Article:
It was homecoming this past Saturday and lots of old friends were in town. The weather was beautiful and the leaves in West Virginia are at a perfect display of Fall Splendor. The tailgate I went to served up Pork Chops that were as big as my head....
...and those are the only nice things I have to say about Saturday.
After looking like the class of the Big East during the first half of the season, all of a sudden the Mountaineers look like the team with more questions that answers. This is what I took away from Saturday's performance:
Geno Smith is not Pat White. Mountaineer faithful stopped having any doubts about their sophomore quarterback after he led back-to-back ninety yard drives against Marshall but that proved to be a bit premature, don't you think? Smith threw three awful interceptions in the first half leading to 9 points by the Orange and the offense dug a hole early they they could never get out of. While one of the interceptions wasn't Geno's fault, the other two were borderline-inexcusable moments where the young QB tried to force the ball into tight coverage. I felt, watching the second half, that Geno was a bit rattled and he had trouble making decisions. Unable to choose a receiver down-feild Smith held the ball too long, getting sacked four times in the second half and twice on the final drive. All of which was made possible by....
- The no-good, awful, very bad play of the offensive line. This line has had issues all year, that much has been evident. Saturday, they faced the best prepared front they've seen all year and withered in the autumn sun. Now, the Orange defense doesn't have the players LSU had, but the zone blitz scheme they implemented to harass Smith worked over and over and over again. The line couldn't suss out who was coming and who wasn't, and generally looked confused as Syracuse sent a myriad of defenders into the Mountaineer backfield. The great question to me is where's Josh Jenkins? Sure, he's out there, but he's far from the savior we were sold on before he got to campus. This line has plenty of experience but they just don't play like it. The dirty truth of this Mountaineer team is that the play of the offensive line is, well, offensive.
- Where were the adjustments? Right now in West Virginia the only people more divisive than would-be US Senators Joe Manchin and John Raese are Bill Stewart and offensive coordinator Jeff Mullen. Everybody and their uncle has an opinion as to what's ailing the Mountaineer offense, but it often boils down to "Playcalling! Bad!". I think that's too simplistic and not at all accurate. That said, Stew and Jeff still have blood on their hands for their failure to address where WVU was getting beaten like a drum, namely on the offensive line. The 'Eers would have benefited from a few plays out of a max-protect package, but Mullen never went there. Instead he had Geno constantly dropping back trying to read the blitz and decipher four and five receiver sets at once. Run a couple of one and two receiver plays and I think the Mountaineers move the ball better. There's obviously speed on the outside to get open, so exploit it. Instead, unable to complete first down passes led to second and third and long and the Syracuse D just teed up and went after Smith making him look like the sophomore that he is. Inflexible in-game decision making can only lead to bad things. WVU is a talented team, but not so talented that they can simply show up and exert their will. Often the game will be decided by how the Mountaineers adapt to the situation presented, and Saturday was a perfect example of what happens when they don't.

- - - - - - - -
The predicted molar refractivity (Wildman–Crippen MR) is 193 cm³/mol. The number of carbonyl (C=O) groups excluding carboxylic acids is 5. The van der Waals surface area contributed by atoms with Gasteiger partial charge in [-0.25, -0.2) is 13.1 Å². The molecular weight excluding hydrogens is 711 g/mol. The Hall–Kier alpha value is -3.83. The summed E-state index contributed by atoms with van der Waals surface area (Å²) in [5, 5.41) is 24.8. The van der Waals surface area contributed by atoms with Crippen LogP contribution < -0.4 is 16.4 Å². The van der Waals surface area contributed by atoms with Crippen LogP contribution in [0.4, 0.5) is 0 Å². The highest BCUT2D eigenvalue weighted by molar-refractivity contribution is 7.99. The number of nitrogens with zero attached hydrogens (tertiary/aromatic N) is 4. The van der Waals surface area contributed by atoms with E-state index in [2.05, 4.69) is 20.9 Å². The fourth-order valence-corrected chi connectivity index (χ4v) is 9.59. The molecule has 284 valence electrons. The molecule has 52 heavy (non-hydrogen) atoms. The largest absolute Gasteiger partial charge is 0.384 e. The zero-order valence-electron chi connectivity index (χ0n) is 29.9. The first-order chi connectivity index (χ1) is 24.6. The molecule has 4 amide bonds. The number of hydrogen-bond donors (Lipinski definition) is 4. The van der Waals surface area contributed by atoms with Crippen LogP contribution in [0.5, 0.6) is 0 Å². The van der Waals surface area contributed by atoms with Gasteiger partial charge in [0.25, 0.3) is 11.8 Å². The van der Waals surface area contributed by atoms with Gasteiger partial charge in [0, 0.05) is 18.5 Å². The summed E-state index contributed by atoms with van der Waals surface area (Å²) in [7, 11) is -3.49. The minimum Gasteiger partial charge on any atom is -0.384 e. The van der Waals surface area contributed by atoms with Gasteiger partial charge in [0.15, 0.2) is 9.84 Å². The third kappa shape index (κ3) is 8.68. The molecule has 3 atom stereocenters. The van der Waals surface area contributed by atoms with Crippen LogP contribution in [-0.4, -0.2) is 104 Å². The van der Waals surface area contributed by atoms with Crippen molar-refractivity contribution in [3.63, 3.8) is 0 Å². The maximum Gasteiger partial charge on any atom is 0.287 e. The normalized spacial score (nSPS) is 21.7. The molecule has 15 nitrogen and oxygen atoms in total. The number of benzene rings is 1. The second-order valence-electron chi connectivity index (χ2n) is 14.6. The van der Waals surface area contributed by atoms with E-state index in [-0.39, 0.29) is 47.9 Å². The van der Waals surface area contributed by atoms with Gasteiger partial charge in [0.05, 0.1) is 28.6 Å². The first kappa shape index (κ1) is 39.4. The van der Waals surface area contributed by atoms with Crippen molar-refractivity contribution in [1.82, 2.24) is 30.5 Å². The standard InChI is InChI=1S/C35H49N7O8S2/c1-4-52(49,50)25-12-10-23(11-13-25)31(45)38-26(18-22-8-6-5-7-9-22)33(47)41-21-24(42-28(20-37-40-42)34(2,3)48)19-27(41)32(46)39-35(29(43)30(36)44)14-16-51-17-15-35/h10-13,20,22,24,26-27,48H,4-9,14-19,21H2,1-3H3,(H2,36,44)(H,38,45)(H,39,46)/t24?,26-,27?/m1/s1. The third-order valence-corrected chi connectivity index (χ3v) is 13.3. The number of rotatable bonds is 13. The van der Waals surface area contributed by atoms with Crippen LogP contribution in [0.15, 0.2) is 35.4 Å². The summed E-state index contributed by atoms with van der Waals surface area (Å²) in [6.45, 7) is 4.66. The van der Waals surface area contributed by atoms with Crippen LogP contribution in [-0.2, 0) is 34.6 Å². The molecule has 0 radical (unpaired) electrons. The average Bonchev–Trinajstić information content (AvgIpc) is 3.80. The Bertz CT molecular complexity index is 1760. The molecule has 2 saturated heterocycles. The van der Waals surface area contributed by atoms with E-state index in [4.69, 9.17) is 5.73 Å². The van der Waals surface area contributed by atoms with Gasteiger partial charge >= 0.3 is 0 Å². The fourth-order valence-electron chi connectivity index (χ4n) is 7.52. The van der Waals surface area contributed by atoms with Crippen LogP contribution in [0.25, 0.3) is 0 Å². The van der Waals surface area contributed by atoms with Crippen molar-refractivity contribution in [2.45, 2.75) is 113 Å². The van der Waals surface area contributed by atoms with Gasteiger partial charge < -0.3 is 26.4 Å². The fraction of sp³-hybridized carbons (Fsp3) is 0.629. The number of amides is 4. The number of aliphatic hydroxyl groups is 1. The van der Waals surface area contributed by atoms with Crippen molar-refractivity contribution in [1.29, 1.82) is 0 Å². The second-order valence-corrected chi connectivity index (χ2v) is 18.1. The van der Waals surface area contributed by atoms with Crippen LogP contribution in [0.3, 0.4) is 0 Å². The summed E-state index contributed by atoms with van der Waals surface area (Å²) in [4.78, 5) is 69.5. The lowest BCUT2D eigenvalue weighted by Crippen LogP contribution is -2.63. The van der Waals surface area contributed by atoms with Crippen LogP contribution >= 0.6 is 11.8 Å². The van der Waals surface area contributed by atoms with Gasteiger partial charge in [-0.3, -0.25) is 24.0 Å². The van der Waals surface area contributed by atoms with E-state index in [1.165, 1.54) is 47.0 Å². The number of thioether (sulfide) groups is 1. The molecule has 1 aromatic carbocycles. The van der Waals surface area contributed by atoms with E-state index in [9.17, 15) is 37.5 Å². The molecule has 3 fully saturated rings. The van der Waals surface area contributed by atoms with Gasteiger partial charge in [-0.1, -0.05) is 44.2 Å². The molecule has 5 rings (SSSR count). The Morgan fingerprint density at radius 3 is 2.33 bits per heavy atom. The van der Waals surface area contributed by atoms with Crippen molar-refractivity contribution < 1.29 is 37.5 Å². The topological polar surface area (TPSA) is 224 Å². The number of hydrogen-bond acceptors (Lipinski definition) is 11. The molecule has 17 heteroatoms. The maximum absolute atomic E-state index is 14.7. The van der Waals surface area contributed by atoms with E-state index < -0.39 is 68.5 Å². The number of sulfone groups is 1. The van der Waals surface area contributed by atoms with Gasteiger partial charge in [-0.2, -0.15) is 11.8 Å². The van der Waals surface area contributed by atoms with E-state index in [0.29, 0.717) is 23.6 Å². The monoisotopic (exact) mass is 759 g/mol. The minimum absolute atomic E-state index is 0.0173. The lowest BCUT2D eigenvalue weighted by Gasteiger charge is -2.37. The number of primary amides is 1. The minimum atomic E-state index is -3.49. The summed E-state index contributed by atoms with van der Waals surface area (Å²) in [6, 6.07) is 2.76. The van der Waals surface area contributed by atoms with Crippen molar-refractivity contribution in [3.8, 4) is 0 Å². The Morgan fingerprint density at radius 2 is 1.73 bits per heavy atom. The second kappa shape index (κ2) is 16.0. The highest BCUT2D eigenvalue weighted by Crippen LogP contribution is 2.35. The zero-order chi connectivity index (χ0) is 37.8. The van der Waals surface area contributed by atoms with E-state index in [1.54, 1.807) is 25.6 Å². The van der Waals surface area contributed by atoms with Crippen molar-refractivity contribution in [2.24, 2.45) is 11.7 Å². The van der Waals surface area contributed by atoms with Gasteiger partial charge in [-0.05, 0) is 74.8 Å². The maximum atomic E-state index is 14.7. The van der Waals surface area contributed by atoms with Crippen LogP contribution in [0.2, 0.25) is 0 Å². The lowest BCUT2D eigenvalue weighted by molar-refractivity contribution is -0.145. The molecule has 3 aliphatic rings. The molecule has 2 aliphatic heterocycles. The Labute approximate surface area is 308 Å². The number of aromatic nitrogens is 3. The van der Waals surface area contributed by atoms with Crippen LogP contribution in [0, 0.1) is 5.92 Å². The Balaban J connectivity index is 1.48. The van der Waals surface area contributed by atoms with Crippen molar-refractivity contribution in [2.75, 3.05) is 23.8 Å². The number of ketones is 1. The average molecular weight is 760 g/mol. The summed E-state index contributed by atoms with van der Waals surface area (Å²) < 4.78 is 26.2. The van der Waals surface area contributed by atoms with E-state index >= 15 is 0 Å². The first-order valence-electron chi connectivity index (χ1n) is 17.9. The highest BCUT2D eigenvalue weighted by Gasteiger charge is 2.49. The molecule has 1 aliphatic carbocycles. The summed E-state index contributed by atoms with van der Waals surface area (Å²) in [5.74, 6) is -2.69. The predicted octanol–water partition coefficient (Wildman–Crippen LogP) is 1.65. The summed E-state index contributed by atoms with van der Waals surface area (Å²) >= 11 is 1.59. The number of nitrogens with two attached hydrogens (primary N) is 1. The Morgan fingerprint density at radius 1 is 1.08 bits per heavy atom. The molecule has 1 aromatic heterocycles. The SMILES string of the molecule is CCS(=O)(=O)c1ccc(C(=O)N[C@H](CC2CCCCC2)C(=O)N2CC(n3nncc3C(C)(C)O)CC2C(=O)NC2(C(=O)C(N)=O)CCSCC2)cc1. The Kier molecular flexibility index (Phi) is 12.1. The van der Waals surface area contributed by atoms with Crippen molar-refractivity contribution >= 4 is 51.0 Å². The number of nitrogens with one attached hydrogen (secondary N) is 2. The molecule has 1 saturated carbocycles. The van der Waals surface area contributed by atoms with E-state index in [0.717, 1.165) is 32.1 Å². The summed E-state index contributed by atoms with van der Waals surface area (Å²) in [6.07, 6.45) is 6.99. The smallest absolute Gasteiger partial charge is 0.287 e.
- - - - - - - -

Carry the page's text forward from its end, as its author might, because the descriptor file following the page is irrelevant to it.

So, in a nutshell, with better offensive line and quarterback play and a couple of halftime adjustments, WVU could have won this game going away. Instead, the Mountaineers suddenly find themselves playing catch-up with the rest of the conference. A conference title is still a great possibility, but no longer seems like a probability. That's unfortunate, but no reason to give up on the 2010 Mountaineers just quite yet.